That’s part of the impetus behind her OKC Art Team initiative: giving people permission to call themselves artists. Not everyone, she said, can put paint to canvas or sculpt, but that doesn’t mean they aren’t making art.

Cowan has been teaching herself to make clothes. She taught herself to make chicken coops. She has a compulsion to be productive, even if it isn’t bringing in income, and it’s spreading to others.

“I’ve been teaching a sewing class after school, and the kids in the class told me it was their favorite part of the day because they could sit together, working in quiet,” she said. “Sitting in quiet with others is very unique.”

And with that quiet circle comes a different satisfaction: giving another generation the ability to create.

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Garett Fisbeck
Riley wears his K9 Couture collar and leash in Oklahoma City, Monday, Nov. 2, 2015.

For dogs

As a veterinarian technician, Crystal Young sees her fair share of dog collars. Mostly, she encounters pups with mass-produced, solid-color, easy-clip, nylon collars wrapped around their necks. Occasionally, a dog might sport a more decorative or leather collar.

Like other pet owners, Young understands the lack of options when it comes to buying collars. She could never find collars that fit her three dogs’ personalities. So she switched collar shopping with buying fabric, nylon and metal buckles.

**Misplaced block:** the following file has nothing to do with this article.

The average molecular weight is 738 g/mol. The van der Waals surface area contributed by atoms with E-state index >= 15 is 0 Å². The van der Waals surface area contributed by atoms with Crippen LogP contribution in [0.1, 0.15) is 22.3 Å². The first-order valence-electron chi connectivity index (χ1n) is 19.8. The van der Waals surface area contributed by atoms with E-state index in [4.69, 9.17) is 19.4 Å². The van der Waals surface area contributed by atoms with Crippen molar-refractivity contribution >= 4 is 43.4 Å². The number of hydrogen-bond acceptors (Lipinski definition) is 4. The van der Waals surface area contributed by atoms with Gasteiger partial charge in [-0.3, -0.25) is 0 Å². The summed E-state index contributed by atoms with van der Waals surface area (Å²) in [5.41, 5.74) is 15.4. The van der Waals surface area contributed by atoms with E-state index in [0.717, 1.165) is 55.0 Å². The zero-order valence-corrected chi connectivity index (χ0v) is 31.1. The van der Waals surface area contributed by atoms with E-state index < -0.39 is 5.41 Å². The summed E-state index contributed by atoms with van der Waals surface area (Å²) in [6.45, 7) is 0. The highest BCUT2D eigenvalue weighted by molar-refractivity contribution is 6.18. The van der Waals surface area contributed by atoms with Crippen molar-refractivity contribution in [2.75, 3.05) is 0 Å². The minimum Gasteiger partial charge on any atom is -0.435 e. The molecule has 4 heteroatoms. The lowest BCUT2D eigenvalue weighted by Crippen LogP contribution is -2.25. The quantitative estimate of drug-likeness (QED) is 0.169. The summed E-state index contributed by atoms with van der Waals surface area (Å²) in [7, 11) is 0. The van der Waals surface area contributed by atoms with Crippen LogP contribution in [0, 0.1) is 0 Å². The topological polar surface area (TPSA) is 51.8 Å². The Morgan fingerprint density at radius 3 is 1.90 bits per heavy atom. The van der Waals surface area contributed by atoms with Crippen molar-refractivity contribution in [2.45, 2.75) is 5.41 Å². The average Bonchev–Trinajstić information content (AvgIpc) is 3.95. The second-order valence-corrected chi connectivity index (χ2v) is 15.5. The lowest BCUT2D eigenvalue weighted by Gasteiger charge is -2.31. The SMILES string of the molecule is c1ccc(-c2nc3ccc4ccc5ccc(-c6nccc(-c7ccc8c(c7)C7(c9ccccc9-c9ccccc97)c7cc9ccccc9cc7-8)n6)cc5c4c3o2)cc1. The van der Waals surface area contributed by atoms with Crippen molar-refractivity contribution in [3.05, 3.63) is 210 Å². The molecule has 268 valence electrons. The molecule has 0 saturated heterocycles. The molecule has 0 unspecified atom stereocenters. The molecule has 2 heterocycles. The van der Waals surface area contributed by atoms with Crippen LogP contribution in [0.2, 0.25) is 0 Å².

“I borrowed my mom’s sewing machine, and I taught myself how to sew,” Young recalled. “It just grew from there.”

About two years ago, Young launched K9 Couture Co, designing, making and selling colorful dog collars. At first, a veterinarian clinic sold the stylish collars, but soon, local businesses took an interest. Today, K9 Couture’s products are found in about 20 OKC locations, including Blue Seven, Barking Dog Bakery & Boutique and Paint N’ Cheers, as well as online at Bethani Baum aids Young in the business venture.

K9 Couture offers modish, durable and often funny collars in six sizes. Like a typical collar, the dog owner will find a welded brass D-ring leash hook and a curved side buckle to contour the collar to fit the pet’s neck. What makes the collars a treat is the unique fabric sewed on the nylon. Soft fabrics feature designs of owls, foxes, wildflowers, colorful shapes and more.

There are even collars designed for fans of Star Wars, Harry Potter, Madonna and the Oklahoma City Thunder. The Thunder-themed collars are some of the most popular, along with the mint julep design. Additionally, Young creates custom orders, which translates to a dog sporting a one-of-a-kind collar. A percentage of each sale benefits Oklahoma Humane Society.